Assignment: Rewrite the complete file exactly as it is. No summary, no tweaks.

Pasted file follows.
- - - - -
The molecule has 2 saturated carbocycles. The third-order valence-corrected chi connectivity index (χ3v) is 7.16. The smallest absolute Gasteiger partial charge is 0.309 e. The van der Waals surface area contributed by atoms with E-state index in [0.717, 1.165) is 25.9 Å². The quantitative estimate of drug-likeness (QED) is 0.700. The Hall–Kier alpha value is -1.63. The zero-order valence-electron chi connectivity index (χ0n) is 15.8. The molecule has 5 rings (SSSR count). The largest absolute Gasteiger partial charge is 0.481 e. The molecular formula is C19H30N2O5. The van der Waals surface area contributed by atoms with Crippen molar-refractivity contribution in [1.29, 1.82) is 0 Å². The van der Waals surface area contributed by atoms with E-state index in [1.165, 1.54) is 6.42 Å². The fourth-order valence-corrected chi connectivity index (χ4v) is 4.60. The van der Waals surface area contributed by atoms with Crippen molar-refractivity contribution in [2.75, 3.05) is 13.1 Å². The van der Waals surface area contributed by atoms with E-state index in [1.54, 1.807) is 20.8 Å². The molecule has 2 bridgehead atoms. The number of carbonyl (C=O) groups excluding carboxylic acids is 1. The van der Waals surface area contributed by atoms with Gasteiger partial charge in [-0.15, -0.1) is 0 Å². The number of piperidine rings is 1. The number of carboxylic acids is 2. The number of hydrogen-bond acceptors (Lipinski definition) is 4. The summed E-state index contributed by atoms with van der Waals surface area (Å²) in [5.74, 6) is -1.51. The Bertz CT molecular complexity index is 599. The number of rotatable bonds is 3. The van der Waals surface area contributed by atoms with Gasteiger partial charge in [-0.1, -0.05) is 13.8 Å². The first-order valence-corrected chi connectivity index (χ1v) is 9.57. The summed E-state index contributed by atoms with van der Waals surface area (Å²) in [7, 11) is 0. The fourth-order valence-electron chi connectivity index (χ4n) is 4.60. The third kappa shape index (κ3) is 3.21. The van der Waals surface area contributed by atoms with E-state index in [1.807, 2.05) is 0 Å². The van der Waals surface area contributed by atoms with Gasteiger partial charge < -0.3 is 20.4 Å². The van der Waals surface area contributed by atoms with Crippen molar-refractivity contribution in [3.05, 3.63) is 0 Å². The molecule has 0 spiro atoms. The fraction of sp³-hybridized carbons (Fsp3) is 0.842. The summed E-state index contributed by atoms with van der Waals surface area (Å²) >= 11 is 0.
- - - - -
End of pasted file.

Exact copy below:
The molecule has 2 saturated carbocycles. The third-order valence-corrected chi connectivity index (χ3v) is 7.16. The smallest absolute Gasteiger partial charge is 0.309 e. The van der Waals surface area contributed by atoms with E-state index in [0.717, 1.165) is 25.9 Å². The quantitative estimate of drug-likeness (QED) is 0.700. The Hall–Kier alpha value is -1.63. The zero-order valence-electron chi connectivity index (χ0n) is 15.8. The molecule has 5 rings (SSSR count). The largest absolute Gasteiger partial charge is 0.481 e. The molecular formula is C19H30N2O5. The van der Waals surface area contributed by atoms with Crippen molar-refractivity contribution in [1.29, 1.82) is 0 Å². The van der Waals surface area contributed by atoms with E-state index in [1.165, 1.54) is 6.42 Å². The fourth-order valence-corrected chi connectivity index (χ4v) is 4.60. The van der Waals surface area contributed by atoms with Crippen molar-refractivity contribution in [2.75, 3.05) is 13.1 Å². The van der Waals surface area contributed by atoms with E-state index in [1.54, 1.807) is 20.8 Å². The molecule has 2 bridgehead atoms. The number of carbonyl (C=O) groups excluding carboxylic acids is 1. The van der Waals surface area contributed by atoms with Gasteiger partial charge in [-0.15, -0.1) is 0 Å². The number of piperidine rings is 1. The number of carboxylic acids is 2. The number of hydrogen-bond acceptors (Lipinski definition) is 4. The summed E-state index contributed by atoms with van der Waals surface area (Å²) in [5.74, 6) is -1.51. The Bertz CT molecular complexity index is 599. The number of rotatable bonds is 3. The van der Waals surface area contributed by atoms with Gasteiger partial charge in [-0.1, -0.05) is 13.8 Å². The first-order valence-corrected chi connectivity index (χ1v) is 9.57. The summed E-state index contributed by atoms with van der Waals surface area (Å²) in [7, 11) is 0. The fourth-order valence-electron chi connectivity index (χ4n) is 4.60. The third kappa shape index (κ3) is 3.21. The van der Waals surface area contributed by atoms with E-state index in [1.807, 2.05) is 0 Å². The van der Waals surface area contributed by atoms with Gasteiger partial charge < -0.3 is 20.4 Å². The van der Waals surface area contributed by atoms with Crippen molar-refractivity contribution in [3.05, 3.63) is 0 Å². The molecule has 0 spiro atoms. The fraction of sp³-hybridized carbons (Fsp3) is 0.842. The summed E-state index contributed by atoms with van der Waals surface area (Å²) >= 11 is 0.